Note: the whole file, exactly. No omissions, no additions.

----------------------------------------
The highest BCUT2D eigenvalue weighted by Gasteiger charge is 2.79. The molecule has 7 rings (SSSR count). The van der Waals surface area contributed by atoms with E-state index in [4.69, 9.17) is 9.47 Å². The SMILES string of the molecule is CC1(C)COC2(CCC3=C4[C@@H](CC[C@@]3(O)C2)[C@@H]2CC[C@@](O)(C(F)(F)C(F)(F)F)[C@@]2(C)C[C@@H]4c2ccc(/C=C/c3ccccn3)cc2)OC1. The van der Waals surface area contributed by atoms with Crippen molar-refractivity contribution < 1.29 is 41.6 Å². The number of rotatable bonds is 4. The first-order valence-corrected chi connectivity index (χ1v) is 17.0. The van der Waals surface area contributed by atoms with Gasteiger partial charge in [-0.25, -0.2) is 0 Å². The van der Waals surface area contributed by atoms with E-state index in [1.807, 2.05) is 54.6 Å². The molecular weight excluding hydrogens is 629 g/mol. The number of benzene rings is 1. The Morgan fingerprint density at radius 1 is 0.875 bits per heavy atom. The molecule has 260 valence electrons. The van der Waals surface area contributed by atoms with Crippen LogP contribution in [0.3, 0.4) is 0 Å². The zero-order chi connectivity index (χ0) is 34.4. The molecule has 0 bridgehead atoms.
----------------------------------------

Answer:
The highest BCUT2D eigenvalue weighted by Gasteiger charge is 2.79. The molecule has 7 rings (SSSR count). The van der Waals surface area contributed by atoms with E-state index in [4.69, 9.17) is 9.47 Å². The SMILES string of the molecule is CC1(C)COC2(CCC3=C4[C@@H](CC[C@@]3(O)C2)[C@@H]2CC[C@@](O)(C(F)(F)C(F)(F)F)[C@@]2(C)C[C@@H]4c2ccc(/C=C/c3ccccn3)cc2)OC1. The van der Waals surface area contributed by atoms with Crippen molar-refractivity contribution < 1.29 is 41.6 Å². The number of rotatable bonds is 4. The first-order valence-corrected chi connectivity index (χ1v) is 17.0. The van der Waals surface area contributed by atoms with Gasteiger partial charge in [-0.25, -0.2) is 0 Å². The van der Waals surface area contributed by atoms with E-state index in [1.807, 2.05) is 54.6 Å². The molecular weight excluding hydrogens is 629 g/mol. The number of benzene rings is 1. The Morgan fingerprint density at radius 1 is 0.875 bits per heavy atom. The molecule has 260 valence electrons. The van der Waals surface area contributed by atoms with Crippen LogP contribution in [0.3, 0.4) is 0 Å². The zero-order chi connectivity index (χ0) is 34.4. The molecule has 0 bridgehead atoms.